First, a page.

We are pleased to announce the details of our panels at the PSA Conference, which will take place in Glasgow on 10-12 April 2017. Details about the conference can be found on the PSA website (click here).
Sam Power discusses how he uses a simulation of a Congressional Standing Committee to explain legislative complexity to students.
Politicians, the public, think-tanks, journalists and academics alike have increasingly focused in recent times on how parliaments and legislatures work and how to make them work better in terms of policy-making, representation, scrutiny and accountability. Yet, despite this focus, the evidence base for making judgments about the effectiveness of parliaments and legislatures is arguably not as extensive as it could be, perhaps partly because of methodological difficulties in assessing the influence, impact and power of these institutions.
We welcome new blog posts on parliaments or legislatures, addressing topical issues or sharing new research. Our blog includes posts on legislatures from across the globe, at national, sub-national and supra-national levels of governance. Have an idea for a blog? Contact us at firstname.lastname@example.org
We also publish overviews of national parliaments. Check out our current list, and contact us if you would like to contribute.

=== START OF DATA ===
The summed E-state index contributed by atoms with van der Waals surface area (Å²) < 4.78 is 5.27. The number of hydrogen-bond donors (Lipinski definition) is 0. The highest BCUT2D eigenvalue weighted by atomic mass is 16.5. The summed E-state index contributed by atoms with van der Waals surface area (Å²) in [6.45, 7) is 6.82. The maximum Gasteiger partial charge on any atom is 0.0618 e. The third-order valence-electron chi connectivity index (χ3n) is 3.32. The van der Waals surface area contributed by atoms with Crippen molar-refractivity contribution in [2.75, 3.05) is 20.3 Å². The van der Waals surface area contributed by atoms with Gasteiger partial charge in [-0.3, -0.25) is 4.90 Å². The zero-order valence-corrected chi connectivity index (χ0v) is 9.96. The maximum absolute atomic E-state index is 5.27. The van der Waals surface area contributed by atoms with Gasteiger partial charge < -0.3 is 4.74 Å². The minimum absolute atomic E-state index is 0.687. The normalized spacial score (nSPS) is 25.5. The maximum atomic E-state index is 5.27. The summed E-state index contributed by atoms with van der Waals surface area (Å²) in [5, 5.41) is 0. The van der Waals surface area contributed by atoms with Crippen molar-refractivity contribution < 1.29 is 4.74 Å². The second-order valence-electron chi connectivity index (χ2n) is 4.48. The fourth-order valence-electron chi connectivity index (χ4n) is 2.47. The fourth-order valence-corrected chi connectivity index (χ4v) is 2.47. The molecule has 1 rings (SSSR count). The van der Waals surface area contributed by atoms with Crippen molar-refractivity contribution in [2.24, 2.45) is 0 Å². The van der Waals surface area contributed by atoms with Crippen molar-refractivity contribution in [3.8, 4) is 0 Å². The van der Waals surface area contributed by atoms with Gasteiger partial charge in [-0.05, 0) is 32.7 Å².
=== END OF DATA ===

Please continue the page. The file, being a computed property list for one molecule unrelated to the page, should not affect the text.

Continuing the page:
If you’re on Twitter, you’ll know that we have a twitter account: @psa_parl. We are always happy to tweet/retweet news about our members’ work with parliament, so do copy us in, or use the hashtag #PSAParliaments, which we check regularly.
We welcome members tweeting from our own account for a day to cover specific events. If you (or one of your students) would like to cover a specific event through our Twitter account for a day, please get in touch with us. A few ideas: State Opening of Parliament, the new devolved legislatures, Prime Minister’s Questions, a specific select committee hearing, a specific debate/vote, a conference/workshop on parliaments and legislatures, etc., etc. – it’s whatever you would like to cover as long as it is relevant to the study and understanding of parliament(s). If you want to do this, please get in touch with us!